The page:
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La Belle Hélène Overture
Jacques Offenbach/arr. Lawrence Odom
La Belle Hélène (The Fair Helen) is the overture to a satirical operetta written as a spoof on the Greek myth of Helen of Troy. The operetta can also be construed as a satire on the age of Napoléon III. The first performance, in Paris in 1864, was an instant success. Premieres followed soon after in Vienna, Berlin, London and Chicago (1867).
Jacques Offenbach (1819-1880), born in Cologne, Germany, was a composer and cellist of the Romantic era and one of the originators of the operetta form. He was much attached to France, his adopted country, and many of his works are very patriotic in nature. His numerous operettas that combined political and cultural satire with witty grand opera parodies were extremely popular in the 1850s and 1860. He was forced to flee France after that country fell to Germany, but his popularity later rebounded. The great chef Auguste Escoffier is said to have created the fruit dessert "Pear Hélène” in honor of Offenbach and his work.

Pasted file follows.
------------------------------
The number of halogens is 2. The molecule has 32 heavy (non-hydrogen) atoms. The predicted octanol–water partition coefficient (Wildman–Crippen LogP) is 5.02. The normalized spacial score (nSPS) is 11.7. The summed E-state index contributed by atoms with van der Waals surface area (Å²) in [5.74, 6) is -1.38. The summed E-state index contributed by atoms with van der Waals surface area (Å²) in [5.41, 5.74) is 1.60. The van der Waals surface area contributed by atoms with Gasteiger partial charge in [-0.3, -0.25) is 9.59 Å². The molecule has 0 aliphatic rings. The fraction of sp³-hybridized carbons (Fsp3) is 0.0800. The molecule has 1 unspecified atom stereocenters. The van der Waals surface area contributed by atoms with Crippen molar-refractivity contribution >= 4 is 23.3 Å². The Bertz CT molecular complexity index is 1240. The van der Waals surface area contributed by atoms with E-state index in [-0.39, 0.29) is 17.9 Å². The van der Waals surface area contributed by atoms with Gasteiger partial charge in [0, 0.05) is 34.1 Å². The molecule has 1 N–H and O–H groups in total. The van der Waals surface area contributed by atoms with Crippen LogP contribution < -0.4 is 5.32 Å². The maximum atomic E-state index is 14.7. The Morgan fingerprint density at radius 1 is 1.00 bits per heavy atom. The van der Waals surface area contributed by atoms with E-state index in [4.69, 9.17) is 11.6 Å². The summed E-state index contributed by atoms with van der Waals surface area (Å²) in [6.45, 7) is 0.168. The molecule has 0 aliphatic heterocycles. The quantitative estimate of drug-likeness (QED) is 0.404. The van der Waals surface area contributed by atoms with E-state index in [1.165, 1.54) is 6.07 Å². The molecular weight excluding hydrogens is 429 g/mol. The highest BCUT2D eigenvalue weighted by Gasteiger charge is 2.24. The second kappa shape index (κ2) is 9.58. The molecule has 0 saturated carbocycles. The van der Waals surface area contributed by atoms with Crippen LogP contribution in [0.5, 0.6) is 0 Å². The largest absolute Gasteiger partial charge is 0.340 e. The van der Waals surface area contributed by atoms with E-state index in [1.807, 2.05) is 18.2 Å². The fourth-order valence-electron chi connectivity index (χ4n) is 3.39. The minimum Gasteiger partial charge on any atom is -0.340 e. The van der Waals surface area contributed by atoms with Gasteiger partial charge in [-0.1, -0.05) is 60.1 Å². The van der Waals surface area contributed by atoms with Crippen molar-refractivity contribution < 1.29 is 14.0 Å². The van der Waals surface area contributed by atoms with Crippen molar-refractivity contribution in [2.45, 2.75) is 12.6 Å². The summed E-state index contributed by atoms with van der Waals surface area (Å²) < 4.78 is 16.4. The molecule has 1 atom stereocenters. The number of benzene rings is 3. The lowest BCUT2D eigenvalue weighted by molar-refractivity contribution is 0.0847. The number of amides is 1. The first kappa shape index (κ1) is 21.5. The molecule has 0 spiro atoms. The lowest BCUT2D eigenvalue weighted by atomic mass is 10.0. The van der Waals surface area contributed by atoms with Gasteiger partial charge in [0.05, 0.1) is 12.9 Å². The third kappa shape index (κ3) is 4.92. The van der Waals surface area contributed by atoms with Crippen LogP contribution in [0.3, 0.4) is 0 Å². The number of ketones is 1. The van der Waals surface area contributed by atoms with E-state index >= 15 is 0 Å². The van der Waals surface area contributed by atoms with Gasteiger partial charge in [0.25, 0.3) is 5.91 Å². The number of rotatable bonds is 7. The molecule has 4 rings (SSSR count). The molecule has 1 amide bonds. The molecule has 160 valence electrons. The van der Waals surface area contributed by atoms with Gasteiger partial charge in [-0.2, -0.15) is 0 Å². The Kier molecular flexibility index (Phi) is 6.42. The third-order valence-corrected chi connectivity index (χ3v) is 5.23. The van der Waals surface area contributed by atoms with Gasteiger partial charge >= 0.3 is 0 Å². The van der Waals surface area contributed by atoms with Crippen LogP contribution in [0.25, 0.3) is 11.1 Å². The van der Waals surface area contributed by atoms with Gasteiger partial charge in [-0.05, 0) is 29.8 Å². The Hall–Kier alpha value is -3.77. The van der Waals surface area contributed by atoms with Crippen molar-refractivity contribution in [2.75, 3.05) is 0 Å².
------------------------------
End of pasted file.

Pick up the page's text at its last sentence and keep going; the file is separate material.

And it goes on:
Last updated on July 18, 2013 by Palatine Concert Band